All of a sudden, the Seasonal Department at Target is full of hope and promise: Seeds! Spades! Lawn furniture! Your heart sings when you see it, because when Seasonal puts out the stuff for gracious outdoor living, you know spring can't be more than three months away.
There was a big new beautiful gazebo on display, and, in case you wondered who the heck would buy one of those in March, take note of the thumb I am currently pointing at my sternum. Trust me, I have experience in the world of gazebos.
I've bought five.
Gazebo Style #1 was made of wood, or some wood-like substance, or perhaps a synthetic material called "Wuud" that had been grown in a lab, cooked in huge vats and extruded into various consumer products like gazebos and dollar-store hammer handles.
After three years it rotted away from exposure to the elements, and I wished I had kept the manual. It must have said "WARNING. This outdoor structure is not designed for exposure to the outdoors, and should be disassembled and stored whenever there is the chance of rain or snow. Prolonged exposure to morning dew is not advised."
Eventually, it just dissolved. One day we had a bleached gazebo with strips of veneer peeling off, the next day there was just the fabric roof and a puddle of liquefied wuud. Chipmunks got stuck in it, trapped like ants in amber.
Gazebo Style #2: Metal, dude. Metal. When March rolled around there were metal gazebos in Seasonal. Nice looking, but it wasn't as substantial as the wuud gazebo. When the wind blew, it put on its travelin' shoes and lit out for the territories. More than once I looked in the backyard and found the gazebo upside down against the fence like some mad bull that had knocked itself unconscious battering its head against the bars of its cage.
It died during the first snowstorm; flakes built up on the roof — must have been hundreds of them — and the gazebo roof sagged, and the posts bent, and the horrible weight of .5 inches of snow made the entire structure collapse into a heap of cheap light metal that I actually moved to the boulevard by pushing it along with a can of compressed air.
Gazebo Style #3: Impressive Metal. Come the next March the store had a magnificent gazebo with great iron posts as thick as Caesar's thighs. It had a designer's name, too! Tommy Bobringer or Bobby Thomasing or something; never heard of him. Possibly a guy who made his name in jeans in New York in the '90s and had licensed his name to soap, spatulas and outdoor furniture.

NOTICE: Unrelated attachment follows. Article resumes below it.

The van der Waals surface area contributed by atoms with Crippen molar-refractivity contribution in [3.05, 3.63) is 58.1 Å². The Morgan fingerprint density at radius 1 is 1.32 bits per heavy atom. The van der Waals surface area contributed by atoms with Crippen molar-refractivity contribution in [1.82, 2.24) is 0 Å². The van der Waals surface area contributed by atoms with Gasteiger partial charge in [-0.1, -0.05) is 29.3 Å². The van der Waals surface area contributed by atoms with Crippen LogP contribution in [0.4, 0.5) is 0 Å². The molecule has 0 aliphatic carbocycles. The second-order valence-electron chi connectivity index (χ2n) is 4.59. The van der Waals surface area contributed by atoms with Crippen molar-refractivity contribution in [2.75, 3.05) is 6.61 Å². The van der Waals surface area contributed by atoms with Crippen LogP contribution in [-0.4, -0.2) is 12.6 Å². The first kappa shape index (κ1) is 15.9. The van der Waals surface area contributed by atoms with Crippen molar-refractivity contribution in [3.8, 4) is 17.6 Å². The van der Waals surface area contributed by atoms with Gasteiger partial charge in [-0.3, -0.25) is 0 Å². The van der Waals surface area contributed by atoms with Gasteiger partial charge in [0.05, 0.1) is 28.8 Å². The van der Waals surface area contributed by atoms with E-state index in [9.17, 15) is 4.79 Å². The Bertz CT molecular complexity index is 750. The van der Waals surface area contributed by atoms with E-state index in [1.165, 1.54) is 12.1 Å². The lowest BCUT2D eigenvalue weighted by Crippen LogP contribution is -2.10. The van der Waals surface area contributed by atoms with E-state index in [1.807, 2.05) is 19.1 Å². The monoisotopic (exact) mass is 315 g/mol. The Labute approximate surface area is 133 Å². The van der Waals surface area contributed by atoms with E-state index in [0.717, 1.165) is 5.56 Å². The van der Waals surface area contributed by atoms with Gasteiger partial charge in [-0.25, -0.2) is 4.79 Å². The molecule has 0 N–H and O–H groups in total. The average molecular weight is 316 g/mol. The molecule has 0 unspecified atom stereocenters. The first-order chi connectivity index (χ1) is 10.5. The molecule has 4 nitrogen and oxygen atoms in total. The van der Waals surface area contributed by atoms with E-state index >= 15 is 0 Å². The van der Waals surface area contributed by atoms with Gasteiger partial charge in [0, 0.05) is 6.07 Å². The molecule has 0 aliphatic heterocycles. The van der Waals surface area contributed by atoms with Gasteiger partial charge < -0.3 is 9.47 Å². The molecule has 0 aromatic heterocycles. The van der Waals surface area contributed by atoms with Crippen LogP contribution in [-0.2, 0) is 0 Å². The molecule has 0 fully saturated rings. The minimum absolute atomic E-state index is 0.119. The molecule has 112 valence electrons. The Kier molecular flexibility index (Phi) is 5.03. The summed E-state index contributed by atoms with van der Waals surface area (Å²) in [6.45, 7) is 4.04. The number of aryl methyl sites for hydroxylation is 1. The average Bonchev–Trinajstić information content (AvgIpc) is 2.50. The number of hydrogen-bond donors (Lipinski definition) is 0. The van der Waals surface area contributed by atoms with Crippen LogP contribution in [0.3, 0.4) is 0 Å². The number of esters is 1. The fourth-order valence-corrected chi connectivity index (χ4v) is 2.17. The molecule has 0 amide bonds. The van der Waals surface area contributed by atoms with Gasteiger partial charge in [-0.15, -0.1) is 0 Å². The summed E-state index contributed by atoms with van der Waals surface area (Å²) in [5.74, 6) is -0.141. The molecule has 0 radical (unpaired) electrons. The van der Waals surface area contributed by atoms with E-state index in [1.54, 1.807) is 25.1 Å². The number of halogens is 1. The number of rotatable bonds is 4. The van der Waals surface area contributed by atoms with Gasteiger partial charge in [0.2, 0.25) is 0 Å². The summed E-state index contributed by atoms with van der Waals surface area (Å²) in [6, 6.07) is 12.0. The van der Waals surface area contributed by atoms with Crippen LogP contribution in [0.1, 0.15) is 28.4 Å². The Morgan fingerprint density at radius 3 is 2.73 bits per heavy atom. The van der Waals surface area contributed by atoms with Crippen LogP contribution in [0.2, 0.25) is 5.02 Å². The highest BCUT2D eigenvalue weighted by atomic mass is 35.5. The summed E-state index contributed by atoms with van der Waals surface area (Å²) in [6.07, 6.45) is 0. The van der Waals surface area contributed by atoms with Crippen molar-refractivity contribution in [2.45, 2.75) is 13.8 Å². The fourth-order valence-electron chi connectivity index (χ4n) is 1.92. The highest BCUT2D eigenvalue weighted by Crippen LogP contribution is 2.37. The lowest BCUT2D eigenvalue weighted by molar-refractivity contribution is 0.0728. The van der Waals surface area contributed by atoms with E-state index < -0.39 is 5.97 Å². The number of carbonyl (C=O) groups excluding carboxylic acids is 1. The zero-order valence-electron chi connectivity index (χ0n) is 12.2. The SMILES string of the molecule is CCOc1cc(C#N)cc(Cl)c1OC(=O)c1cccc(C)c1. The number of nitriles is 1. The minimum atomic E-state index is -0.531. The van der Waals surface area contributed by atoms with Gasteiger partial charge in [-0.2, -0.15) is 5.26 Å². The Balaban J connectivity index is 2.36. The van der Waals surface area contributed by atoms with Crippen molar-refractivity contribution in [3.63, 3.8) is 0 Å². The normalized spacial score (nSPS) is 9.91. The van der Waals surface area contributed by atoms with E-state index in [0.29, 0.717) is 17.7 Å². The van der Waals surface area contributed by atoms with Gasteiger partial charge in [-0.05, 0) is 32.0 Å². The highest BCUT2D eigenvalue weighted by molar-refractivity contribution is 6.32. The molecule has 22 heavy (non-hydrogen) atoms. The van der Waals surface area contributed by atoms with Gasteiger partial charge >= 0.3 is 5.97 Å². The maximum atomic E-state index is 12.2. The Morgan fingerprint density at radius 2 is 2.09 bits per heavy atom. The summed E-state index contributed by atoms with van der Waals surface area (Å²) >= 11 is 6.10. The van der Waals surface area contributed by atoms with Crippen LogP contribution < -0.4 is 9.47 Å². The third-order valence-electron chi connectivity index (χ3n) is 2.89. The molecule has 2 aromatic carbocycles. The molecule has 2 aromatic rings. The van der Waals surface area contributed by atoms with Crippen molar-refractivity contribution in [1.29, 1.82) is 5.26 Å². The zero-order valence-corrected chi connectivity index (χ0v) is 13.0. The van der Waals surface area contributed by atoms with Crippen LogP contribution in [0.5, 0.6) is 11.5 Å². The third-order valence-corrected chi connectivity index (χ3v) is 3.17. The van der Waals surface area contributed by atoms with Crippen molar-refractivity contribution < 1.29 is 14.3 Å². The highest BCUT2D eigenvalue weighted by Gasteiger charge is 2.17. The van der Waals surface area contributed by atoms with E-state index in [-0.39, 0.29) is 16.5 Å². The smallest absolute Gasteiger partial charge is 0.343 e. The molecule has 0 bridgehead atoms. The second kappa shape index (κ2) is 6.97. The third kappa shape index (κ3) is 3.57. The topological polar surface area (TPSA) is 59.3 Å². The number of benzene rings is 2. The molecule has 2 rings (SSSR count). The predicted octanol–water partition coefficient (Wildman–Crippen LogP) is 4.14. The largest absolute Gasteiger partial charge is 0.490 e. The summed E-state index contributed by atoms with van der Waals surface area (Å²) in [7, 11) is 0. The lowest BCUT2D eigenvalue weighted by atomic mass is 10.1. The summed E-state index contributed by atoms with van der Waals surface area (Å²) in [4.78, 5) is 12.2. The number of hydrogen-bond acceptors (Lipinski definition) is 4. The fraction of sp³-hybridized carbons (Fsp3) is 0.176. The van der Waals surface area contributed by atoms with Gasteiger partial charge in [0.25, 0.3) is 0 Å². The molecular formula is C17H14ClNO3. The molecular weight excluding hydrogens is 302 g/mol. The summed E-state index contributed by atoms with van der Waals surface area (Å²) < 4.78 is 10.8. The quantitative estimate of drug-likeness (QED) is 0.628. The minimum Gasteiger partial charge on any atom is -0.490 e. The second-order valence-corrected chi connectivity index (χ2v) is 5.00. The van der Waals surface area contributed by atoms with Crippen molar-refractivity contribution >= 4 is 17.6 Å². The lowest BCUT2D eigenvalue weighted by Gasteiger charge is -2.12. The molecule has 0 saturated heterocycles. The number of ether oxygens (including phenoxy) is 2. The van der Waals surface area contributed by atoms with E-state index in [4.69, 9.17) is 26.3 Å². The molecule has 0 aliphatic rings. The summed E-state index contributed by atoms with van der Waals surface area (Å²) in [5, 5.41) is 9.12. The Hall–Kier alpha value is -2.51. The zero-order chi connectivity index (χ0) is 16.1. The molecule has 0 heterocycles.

It was so heavy UPS couldn't deliver it. I'd have to come to the warehouse to get it, UPS said. So much for their motto, "What can brown do for you?" I know, I know, it's my fault for not having a pickup truck in case I will have to transport bales of wire to fence the Back 40.
I did what any indignant person would do: I complained so much on Twitter the company sent two managers from the front office to haul the thing to my house, and all was good. The gazebo was magnificent. The wind came, and it stood its ground. The snow came, and it laughed.
Rather eerie, that.
A few years later we were away on vacation in the winter; snow came in heapin' helpin's, and the entire roof collapsed. My fault. Hadn't taken off the fabric roof, mostly because I couldn't. Getting the roof over the corners of the gazebo is like putting a Kevlar condom over a fire hydrant. If you manage to do it, it's there for keeps.
Gazebo Style #4: And now you say: Having learned your lesson, you bought a nice permanent wood gazebo, right? Hah! They're hideously expensive, and the design looks like we must have ice cream socials while men in straw boaters ride strange bikes and children chase hoops with sticks.
I bought another metal one, because by now I'm the old-school Hollywood star who marries seven times and insists he still believes in love.
Last November's early wet snow caught us all by surprise, and collapsed the entire roof beyond repair. So of course I was delighted to see the Seasonal Department had a new style with a new roof design that could actually, you know, take a winter or two. But I knew I had to order it now, because by the time I actually needed it, they would be sold out — because who could possibly want to buy a gazebo in May?
By then you should be thinking about back-to-school supplies.